The total distance from Pahalgam to Chandanwari is about 15 kilometers in total. The road passes through a dense forest, beautiful valleys, and continues to climb steeply throughout its entire distance.
From Pahalgam, you will first arrive at Betaab Valley, after about 7 kilometers, and then continue driving up another 8 kilometers to arrive at Chandanwadi, where the road ends.
So what exactly is there in Chandanwari? A simple and honest answer to this question is nothing. There is actually nothing there except for a few tea stalls and dhabas. Chandanwadi is the starting point of the Amarnath trek and that is all it really is. The 15 kilometers journey, on the other hand, is really an experience in itself.
Journey So Far:
- Road Trip to Kashmir – Planning & Preparation
- Delhi to Jammu by Road – Day 1
- Jammu to Srinagar via Mughal Road – Day 2
- Srinagar to Astanmarg – Day 3
- Shankaracharya Temple – Day 4
- Srinagar to Sonamarg – Day 5
- Sonamarg to Thajiwas Glacier – Day 6
- Sonamarg to Srinagar – Day 7
- Srinagar to Pahalgam – Day 8
- Pahalgam to Betaab Valley – Day 8
So why is it so famous then? That is because of the natural beauty around. The place sits in the middle of a forest, right next to the Lidder River.
The road from Pahalgam ends here and the trek starts. So a journey to Chandanwari is really just going as far as the road goes and enjoying the views on the way.
You can also take a look at the video below from one of my winter trips to Pahalgam. You can see how beautiful the place looks after the snowfall.
Betaab Valley to Chandanwari
We roamed around in Betaab Valley for about an hour. The sun was shining bright and it was surprisingly hot for Kashmir in September.
The moment we exited Betaab Valley and started on our way to Chandanwari, the AC in the car was switched on again. Yes, you read it right. We were traveling to Pahalgam in September and the AC in our car was turned on the whole time.
The road between Srinagar and Pahalgam is an excellent one. It is well-tarred, broad, and really a pleasure to drive on, except for the part in and around Anantnag.
On the other hand, the road between Pahalgam and Chandanwari is narrow and also very steep. It is tarred and good in condition but the narrow turns and twists can make the drive tricky at a few spots.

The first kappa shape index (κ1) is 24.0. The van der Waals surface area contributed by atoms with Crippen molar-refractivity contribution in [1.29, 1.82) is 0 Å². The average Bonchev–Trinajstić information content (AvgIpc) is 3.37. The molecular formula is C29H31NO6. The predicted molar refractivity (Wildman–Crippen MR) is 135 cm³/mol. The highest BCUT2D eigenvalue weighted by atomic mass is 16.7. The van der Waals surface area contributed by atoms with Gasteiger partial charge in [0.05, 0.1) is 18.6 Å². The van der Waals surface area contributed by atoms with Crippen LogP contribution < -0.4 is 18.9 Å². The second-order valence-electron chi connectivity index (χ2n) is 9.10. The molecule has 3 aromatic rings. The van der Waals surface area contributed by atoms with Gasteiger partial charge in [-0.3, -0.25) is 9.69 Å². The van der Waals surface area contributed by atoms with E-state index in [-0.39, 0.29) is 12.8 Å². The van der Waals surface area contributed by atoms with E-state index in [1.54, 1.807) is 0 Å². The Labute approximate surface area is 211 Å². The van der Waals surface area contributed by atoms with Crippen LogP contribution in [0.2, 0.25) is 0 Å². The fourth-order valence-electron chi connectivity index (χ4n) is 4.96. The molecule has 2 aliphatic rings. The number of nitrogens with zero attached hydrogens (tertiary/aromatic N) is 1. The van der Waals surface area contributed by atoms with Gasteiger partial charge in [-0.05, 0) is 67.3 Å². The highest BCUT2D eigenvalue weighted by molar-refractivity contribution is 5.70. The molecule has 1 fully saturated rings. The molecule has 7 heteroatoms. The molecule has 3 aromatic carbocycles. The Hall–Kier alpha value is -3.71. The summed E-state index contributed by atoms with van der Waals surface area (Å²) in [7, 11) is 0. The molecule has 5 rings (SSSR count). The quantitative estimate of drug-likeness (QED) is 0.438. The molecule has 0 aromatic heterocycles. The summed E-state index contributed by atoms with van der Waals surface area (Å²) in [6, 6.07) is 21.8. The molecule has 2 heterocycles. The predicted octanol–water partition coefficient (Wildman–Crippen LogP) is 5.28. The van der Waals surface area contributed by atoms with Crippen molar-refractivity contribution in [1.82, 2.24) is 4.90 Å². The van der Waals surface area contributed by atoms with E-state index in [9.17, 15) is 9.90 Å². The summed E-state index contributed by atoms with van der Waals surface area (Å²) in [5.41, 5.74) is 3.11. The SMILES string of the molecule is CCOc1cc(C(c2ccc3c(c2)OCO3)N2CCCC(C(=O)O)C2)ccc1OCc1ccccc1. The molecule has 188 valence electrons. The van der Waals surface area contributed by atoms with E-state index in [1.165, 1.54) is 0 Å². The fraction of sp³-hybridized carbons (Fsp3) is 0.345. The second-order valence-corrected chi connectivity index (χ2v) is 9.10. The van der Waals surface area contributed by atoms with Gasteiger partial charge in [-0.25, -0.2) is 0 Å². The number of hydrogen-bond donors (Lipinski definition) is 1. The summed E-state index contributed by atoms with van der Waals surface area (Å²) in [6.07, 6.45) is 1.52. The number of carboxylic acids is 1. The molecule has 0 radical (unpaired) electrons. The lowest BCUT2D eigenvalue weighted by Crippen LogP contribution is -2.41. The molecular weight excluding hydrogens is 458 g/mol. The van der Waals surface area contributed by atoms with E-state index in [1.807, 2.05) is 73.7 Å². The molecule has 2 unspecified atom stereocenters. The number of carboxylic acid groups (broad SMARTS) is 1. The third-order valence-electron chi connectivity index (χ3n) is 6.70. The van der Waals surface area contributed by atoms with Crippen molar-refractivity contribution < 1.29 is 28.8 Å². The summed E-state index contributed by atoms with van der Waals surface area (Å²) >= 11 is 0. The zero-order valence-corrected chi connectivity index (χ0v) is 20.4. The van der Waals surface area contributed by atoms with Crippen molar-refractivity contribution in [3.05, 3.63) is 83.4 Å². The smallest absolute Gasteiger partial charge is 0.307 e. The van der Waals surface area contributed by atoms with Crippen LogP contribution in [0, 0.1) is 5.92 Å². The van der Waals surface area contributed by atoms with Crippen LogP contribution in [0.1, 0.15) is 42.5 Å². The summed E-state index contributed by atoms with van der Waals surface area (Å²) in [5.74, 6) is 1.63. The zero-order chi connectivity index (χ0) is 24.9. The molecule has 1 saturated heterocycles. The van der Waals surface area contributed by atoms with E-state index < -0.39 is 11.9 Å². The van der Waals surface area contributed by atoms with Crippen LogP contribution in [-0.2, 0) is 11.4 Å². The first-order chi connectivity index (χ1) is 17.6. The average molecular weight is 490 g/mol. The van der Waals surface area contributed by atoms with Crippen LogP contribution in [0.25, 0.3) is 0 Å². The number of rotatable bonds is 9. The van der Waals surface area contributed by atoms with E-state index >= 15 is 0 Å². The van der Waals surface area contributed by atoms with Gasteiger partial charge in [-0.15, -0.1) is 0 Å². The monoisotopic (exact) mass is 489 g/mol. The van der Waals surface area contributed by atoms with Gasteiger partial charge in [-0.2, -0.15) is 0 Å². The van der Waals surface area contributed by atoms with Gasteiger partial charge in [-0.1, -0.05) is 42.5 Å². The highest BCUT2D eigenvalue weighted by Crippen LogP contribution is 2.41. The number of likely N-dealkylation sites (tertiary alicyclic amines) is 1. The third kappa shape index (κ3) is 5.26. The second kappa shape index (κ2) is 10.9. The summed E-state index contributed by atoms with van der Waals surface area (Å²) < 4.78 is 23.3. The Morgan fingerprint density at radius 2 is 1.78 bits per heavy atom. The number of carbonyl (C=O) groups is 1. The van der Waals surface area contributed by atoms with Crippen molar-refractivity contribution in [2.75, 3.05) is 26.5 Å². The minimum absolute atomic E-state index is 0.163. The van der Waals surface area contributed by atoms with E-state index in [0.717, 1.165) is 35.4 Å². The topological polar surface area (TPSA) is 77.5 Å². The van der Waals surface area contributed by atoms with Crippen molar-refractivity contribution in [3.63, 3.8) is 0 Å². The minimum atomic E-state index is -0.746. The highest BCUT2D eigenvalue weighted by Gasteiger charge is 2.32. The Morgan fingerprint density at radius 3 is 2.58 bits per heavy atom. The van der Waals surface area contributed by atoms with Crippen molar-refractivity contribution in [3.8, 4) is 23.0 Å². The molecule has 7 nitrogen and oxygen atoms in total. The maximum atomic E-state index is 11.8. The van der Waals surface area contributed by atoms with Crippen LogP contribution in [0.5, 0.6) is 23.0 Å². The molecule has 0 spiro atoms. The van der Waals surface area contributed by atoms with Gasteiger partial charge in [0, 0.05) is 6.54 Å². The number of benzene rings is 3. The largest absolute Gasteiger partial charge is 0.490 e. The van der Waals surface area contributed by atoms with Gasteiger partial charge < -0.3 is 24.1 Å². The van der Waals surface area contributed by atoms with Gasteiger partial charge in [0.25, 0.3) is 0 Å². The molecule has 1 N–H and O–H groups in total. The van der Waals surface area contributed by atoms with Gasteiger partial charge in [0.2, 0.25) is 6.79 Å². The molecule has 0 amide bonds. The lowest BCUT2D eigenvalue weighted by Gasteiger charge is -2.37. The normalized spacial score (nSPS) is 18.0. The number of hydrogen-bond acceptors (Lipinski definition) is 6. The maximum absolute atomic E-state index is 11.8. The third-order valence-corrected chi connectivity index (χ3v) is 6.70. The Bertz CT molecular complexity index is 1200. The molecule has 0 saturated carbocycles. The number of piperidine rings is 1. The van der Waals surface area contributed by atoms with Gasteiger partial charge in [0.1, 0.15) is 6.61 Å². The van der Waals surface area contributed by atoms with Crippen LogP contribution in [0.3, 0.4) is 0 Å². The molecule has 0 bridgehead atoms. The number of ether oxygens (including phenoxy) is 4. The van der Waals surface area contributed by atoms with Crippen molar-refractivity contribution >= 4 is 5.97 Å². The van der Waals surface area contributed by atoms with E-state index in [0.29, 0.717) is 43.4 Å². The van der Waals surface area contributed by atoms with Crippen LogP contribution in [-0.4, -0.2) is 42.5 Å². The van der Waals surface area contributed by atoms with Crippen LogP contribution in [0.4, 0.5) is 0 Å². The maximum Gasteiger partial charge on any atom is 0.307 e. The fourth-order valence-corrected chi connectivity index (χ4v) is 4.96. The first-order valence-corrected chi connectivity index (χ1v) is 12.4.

Chandanwari, as I mentioned, is the starting point of the Amarnath trek and different signs of it can be seen throughout the journey. The Yatra takes place in the months of June and July and that is when this place really comes alive with devotees and other visitors.
In September, it all seemed deserted. There was hardly anyone around except for a handful of tourists. Even the majority of the tourists return to Pahalgam from Betaab Valley and only a few go all the way to Chandanwari.
We did not take any breaks on the way and after a non-stop drive of about 20 minutes, we reached Chandanwari. The series of disappointments in Pahalgam continued here as well.
So let’s first talk a little about Chandanwari and let me elaborate on why I said there is nothing here. When you read anywhere on the web or if you search for places to visit in Pahalgam, the name Chandanwari will always come on the top.
It is one of the two starting points of the Amarnath Trek, the other being Baltal near Sonamarg.
If you want to start the trek from the Pahalgam side, you will drive up to Chandanwari, start trekking, visit Amarnath Cave, and end the trek at Baltal. Or you can do it the other way around – start from Baltal and end at Chandanwari.
So the point where this road ends is marked by a few tea stalls and dhabas. I am sure that this area must be very crowded in the months of June and July but after the Yatra gets over, it all just looks very deserted.
Do not get me wrong. I am not saying that the place is not scenic because it actually is. It is just that after reading all the other articles on the web, my expectation I think was incorrect.
I was expecting it to be a valley or a meadow, like Gulmarg, Yusmarg, or Doodhpathri. But when the road abruptly ended at a few dhabas in the middle of nowhere, the only question I had in my mind was, “Is that it?”
Betaab Valley to Chandanwari Distance
The distance between Betaab Valley and Chandanwari is 8 kilometers. This journey, in my opinion, is an even better experience than Chandanwari itself.
There are a few spots on the way that give an amazing view of the entire valley, thick forests, and snow-capped mountains in the backdrop with the Lidder River flowing down through the middle of it all.